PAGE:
Back in July, the Trans-Tasman IP Attorneys Disciplinary Tribunal (‘the Tribunal’) issued a decision in relation to a complaint about a registered attorney (‘the attorney’) by a client (‘the client’) in response to which the Trans-Tasman IP Attorneys Board (TTIPAB, a.k.a. ‘the Board’) commenced disciplinary proceedings, bringing nine charges against the attorney.  The full decision of the Tribunal can be found here [PDF, 364kB], while a separate ruling on the penalties to be applied can be found here [PDF, 223kB].  This decision is a ‘first’ in a couple of respects.  It is the first time the Tribunal has sat as a three-member panel (rather than a single decision-maker).  It is also the first time that charges have been brought against an attorney under the Code of Conduct for Trans-Tasman Patent and Trade Marks Attorneys 2018 (‘Code of Conduct’’).  Reference to specific provisions of the Code of Conduct has resulted in charges having a clearer basis and greater precision than may have been the case in past disciplinary proceedings.

There are, in this decision, three important messages – or, one would hope, reminders – for registered trans-Tasman patent attorneys.

First, an attorney’s obligation to ‘disclose to a client all information of which the registered attorney is aware that is materially relevant to work being undertaken for the client’ (paragraph 17 of the Code of Conduct) extends to information about the state of the law.  In this case, the attorney was obliged to inform the client about the difficulties inherent in obtaining patents for business methods (whether or not implemented using computer technology), and about the requirement to provide a sufficient disclosure of a claimed invention along with the potential adverse consequences of failing to do so.  The attorney was found to have satisfied the first of these two obligations, but not the second.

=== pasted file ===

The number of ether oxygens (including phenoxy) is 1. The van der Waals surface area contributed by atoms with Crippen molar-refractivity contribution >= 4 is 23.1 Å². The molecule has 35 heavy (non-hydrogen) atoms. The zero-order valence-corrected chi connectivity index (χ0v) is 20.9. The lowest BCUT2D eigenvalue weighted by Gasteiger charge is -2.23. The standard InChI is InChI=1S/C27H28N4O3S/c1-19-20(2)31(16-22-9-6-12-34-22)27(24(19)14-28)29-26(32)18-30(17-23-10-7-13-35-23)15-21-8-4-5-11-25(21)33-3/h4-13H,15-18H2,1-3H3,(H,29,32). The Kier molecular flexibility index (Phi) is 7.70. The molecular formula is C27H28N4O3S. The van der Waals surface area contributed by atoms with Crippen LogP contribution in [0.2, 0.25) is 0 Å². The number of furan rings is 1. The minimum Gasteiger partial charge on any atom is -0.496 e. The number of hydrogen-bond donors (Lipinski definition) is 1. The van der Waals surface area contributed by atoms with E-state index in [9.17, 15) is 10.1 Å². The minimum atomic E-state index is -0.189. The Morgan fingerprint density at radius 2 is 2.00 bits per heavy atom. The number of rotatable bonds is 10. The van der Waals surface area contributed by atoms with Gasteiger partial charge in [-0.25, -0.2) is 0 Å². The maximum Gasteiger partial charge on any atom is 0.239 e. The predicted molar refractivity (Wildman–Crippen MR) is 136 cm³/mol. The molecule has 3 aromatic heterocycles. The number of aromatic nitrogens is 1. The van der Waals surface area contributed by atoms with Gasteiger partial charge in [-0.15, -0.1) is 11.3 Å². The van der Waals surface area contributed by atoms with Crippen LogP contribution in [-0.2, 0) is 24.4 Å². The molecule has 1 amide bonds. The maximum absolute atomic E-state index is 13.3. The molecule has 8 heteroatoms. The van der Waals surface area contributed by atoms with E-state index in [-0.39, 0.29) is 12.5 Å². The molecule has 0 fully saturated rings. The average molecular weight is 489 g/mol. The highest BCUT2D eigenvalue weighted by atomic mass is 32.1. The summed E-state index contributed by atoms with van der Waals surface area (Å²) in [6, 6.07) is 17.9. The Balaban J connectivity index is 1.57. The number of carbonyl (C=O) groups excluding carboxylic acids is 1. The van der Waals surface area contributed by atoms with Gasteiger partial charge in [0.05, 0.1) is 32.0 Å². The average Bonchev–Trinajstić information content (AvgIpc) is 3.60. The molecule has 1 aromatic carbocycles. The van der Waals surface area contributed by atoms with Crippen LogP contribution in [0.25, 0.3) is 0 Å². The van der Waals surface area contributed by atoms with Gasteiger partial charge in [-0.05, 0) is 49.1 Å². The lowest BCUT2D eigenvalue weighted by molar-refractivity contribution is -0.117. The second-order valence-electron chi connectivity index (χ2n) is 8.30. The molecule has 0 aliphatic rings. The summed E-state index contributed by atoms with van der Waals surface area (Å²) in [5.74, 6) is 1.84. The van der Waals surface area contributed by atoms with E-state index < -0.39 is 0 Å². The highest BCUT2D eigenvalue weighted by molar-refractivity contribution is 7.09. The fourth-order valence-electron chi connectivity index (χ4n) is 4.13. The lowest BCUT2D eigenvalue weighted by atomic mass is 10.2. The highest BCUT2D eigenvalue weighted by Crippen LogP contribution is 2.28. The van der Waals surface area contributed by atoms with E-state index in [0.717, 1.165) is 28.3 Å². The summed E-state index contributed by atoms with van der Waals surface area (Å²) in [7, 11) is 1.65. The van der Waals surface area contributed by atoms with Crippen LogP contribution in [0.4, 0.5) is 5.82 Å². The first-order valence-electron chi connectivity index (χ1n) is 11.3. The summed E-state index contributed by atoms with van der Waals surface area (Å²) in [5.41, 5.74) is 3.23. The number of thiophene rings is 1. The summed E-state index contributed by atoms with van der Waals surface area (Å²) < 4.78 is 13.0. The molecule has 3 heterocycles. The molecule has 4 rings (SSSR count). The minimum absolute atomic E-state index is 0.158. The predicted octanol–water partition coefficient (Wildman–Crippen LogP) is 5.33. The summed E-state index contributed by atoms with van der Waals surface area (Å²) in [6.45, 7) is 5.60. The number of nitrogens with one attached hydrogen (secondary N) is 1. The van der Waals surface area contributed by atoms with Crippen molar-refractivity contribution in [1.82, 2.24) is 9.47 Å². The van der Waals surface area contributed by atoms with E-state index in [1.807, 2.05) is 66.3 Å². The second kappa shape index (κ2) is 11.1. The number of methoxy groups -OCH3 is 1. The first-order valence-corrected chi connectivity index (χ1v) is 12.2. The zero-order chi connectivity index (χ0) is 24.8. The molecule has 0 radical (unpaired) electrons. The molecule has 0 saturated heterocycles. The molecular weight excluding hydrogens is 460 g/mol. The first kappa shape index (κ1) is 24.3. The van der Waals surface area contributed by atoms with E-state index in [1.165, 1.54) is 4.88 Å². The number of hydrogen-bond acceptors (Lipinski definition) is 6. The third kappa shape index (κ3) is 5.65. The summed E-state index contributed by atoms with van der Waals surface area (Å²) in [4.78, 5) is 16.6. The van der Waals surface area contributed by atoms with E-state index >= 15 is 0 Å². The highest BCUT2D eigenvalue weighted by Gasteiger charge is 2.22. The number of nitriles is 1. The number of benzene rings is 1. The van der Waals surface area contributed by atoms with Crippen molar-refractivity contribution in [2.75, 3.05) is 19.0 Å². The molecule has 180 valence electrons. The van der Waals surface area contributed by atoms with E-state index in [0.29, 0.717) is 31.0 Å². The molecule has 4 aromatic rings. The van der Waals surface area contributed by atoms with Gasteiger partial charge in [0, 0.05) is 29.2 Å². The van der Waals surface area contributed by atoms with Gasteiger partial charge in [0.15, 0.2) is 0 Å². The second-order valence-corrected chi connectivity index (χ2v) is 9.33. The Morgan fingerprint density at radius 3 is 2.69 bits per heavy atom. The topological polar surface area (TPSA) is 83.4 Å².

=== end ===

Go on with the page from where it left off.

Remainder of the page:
Second, an attorney’s obligation to ‘have appropriate competency’ and to carry out work that they undertake ‘with due skill and care’ (paragraph 14 of the Code of Conduct) includes ‘adequately and properly advising’ a client of anticipated legal risks or difficulties that may be encountered in obtaining IP rights.  Closely related to the first point above, in this case the attorney was obliged to properly advise the client of the significant risk that a patent application directed to a business method would be refused, and of the risks associated with failing to include a sufficient disclosure of a claimed invention in a patent application.  Here, the attorney was found to have satisfied neither of these two obligations.

Third, an attorney’s obligation to ‘maintain standards of professional practice as a patent attorney … that are courteous, ethical and well-informed’ (sub-paragraph 13(2) of the Code of Conduct) encompasses appropriate record keeping.  In this case, the attorney was obliged to keep adequate documentation of the advice that had been provided to the client, whether or not that advice was given in writing.  The attorney was found to have failed in this respect with regard to advice provided in relation to two patent specifications prepared on behalf of the client.

I recommend that all registered and prospective trans-Tasman patent attorneys read the full decision.  It is a credit to the profession that disciplinary proceedings are few and far between, but this makes the rare decisions that we do have all the more important.  What follows is my own overview and comments.